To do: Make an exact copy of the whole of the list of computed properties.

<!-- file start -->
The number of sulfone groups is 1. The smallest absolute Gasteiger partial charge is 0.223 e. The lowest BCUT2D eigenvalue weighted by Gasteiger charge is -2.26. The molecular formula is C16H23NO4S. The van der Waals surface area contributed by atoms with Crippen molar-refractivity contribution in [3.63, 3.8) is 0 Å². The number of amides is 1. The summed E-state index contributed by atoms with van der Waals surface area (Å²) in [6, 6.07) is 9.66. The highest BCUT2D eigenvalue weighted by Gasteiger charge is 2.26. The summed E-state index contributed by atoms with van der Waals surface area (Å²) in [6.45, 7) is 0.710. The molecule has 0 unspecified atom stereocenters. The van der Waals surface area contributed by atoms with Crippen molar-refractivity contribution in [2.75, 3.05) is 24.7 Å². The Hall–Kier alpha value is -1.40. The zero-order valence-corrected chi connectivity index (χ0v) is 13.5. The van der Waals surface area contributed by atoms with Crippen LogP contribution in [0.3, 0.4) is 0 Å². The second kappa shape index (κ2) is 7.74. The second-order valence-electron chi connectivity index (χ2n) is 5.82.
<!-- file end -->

The number of sulfone groups is 1. The smallest absolute Gasteiger partial charge is 0.223 e. The lowest BCUT2D eigenvalue weighted by Gasteiger charge is -2.26. The molecular formula is C16H23NO4S. The van der Waals surface area contributed by atoms with Crippen molar-refractivity contribution in [3.63, 3.8) is 0 Å². The number of amides is 1. The summed E-state index contributed by atoms with van der Waals surface area (Å²) in [6, 6.07) is 9.66. The highest BCUT2D eigenvalue weighted by Gasteiger charge is 2.26. The summed E-state index contributed by atoms with van der Waals surface area (Å²) in [6.45, 7) is 0.710. The molecule has 0 unspecified atom stereocenters. The van der Waals surface area contributed by atoms with Crippen molar-refractivity contribution in [2.75, 3.05) is 24.7 Å². The Hall–Kier alpha value is -1.40. The zero-order valence-corrected chi connectivity index (χ0v) is 13.5. The van der Waals surface area contributed by atoms with Crippen LogP contribution in [0.3, 0.4) is 0 Å². The second kappa shape index (κ2) is 7.74. The second-order valence-electron chi connectivity index (χ2n) is 5.82.